#5 The 55th GRAMMY Awards were a big night for Carrie Underwood as she took home her sixth GRAMMY for Best Country Solo Performance for “Blown Away”, but it wasn’t her win that made her the #5 Most Iconic GRAMMY Moment.
The country superstar donned a beautiful white strapless gown and surprised the audience when patterns began to be projected onto it. Butterflies, roses, fireworks and different patterns bounced off her Don O’Neill designed platinum ball gown that took 80 hours to make and featured 10 yards of satin and 100 yards of tulle and crinoline.
Carrie told reporters backstage the GRAMMY’s provided a cool environment to pull off the performance.
“There are so many big performances at the Grammys and sometimes I like to just stand still and perform. So (the dress) was the best way to do it, to create a cool environment.”
Photo: John Shearer/WireImage.com from GRAMMY.com
#4 The GRAMMY Awards were not telecast live until 1971 so we can only imagine what the mood was like in 1969 at the 11th GRAMMY Awards. It was a year that proved big for country music when the iconic Glen Campbell took home the award for Album of the Year for By the Time I Get to Phoenix beating out the Beatles, Simon & Garfunkel, José Feliciano and Richard Harris. Glen Campbell is a five time GRAMMY winner.
#3 The 52nd GRAMMY Awards proved to be a career changer for Taylor Swift. She took home her very first GRAMMY award that evening but it didn’t stop there. She won an additional three that evening! Taylor’s two big wins of the evening were for Album of the Year (all-genre) and Best Country Album Fearless. Taylor is a seven time GRAMMY winner. Taylor is nominated for Album of the Year and Best Country Album at this year’s awards.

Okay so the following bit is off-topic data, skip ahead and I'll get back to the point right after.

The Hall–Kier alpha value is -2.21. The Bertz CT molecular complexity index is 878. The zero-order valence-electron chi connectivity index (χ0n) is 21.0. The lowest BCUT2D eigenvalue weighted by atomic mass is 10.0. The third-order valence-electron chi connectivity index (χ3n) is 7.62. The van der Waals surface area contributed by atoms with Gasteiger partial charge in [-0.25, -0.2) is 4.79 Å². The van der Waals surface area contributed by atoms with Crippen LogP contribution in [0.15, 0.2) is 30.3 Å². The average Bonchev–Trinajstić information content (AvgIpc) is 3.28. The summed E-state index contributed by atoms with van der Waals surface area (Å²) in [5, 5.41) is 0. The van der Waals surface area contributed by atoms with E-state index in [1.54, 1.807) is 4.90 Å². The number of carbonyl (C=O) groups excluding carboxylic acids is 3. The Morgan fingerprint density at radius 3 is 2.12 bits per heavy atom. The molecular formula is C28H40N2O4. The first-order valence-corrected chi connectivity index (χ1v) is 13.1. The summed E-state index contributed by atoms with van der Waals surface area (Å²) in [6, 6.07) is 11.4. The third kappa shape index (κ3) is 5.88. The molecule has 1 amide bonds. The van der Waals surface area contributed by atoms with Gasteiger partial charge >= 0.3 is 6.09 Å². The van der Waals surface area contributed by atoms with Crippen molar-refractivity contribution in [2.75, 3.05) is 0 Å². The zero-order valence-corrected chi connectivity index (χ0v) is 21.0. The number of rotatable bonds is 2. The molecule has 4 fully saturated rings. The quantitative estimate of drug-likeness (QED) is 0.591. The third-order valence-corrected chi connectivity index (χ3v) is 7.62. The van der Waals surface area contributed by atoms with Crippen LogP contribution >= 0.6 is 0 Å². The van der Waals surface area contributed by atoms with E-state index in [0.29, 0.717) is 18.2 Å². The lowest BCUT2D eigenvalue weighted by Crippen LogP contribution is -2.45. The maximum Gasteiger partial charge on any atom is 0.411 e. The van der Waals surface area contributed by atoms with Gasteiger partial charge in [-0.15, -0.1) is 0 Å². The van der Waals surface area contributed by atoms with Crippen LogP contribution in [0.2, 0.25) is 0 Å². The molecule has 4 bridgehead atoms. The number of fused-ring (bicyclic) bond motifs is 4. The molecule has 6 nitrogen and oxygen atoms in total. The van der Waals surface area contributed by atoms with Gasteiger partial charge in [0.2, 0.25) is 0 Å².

Photo: Ron Galella, Ltd./WireImage.com from GRAMMY.com
#2 It was 1997 and the GRAMMY’s helped make a dream come true for the then fourteen-year-old country music sensation LeAnn Rimes. LeAnn became the youngest GRAMMY winner ever (a record that still holds today) when she was presented with the Best New Artist Award. That same evening LeAnn faced off against the most-awarded female GRAMMY winner of all time, Alison Krauss, as well as Mary Chapin Carpenter, Emmylou Harris, Deana Carter and Trisha Yearwood to take home the Best Female Country Vocal Performance for “Blue”.
#1 The 49th GRAMMY Awards in 2005 gave the Dixie Chicks the chance to show country music their sound was still relevant even if they were deemed outcasts, were receiving death threats and had fans boycotting their music. The Dixie Chicks had their sweet revenge capturing honors in all five of the categories in which they were nominated. The Dixie Chicks took home GRAMMY’s for the top three all-genre awards in two of the General Field categories: Record and Album Of The Year. Their album Taking the Long Way won best country album and “Not Ready to Make Nice” also captured Best Country Performance by a duo or group with vocal. The album was completely ignored by the Country Music Association and the Academy of Country Music that year. “Not Ready to Make Nice” was an unapologetic response to the uproar set off in 2003 when the band’s lead singer, Natalie Maines, made an antiwar comment to fans at a London concert: “Just so you know, we’re ashamed the president of the United States is from Texas.” During an acceptance speech, Natalie joked, “For the first time in my life, I’m speechless.” But in true fashion she found her voice in a later speech, “I’m very humbled and I think people were using their voice the same way this loudmouth did.”
Make sure to tune in to watch Music’s Biggest Night® live on Sunday, Jan. 26, 2014, from STAPLES Center in Los Angeles on CBS from 8 – 11:30 p.m. (ET/PT). The show also will be supported on radio worldwide via Westwood One, and covered online at GRAMMY.com and CBS.com.
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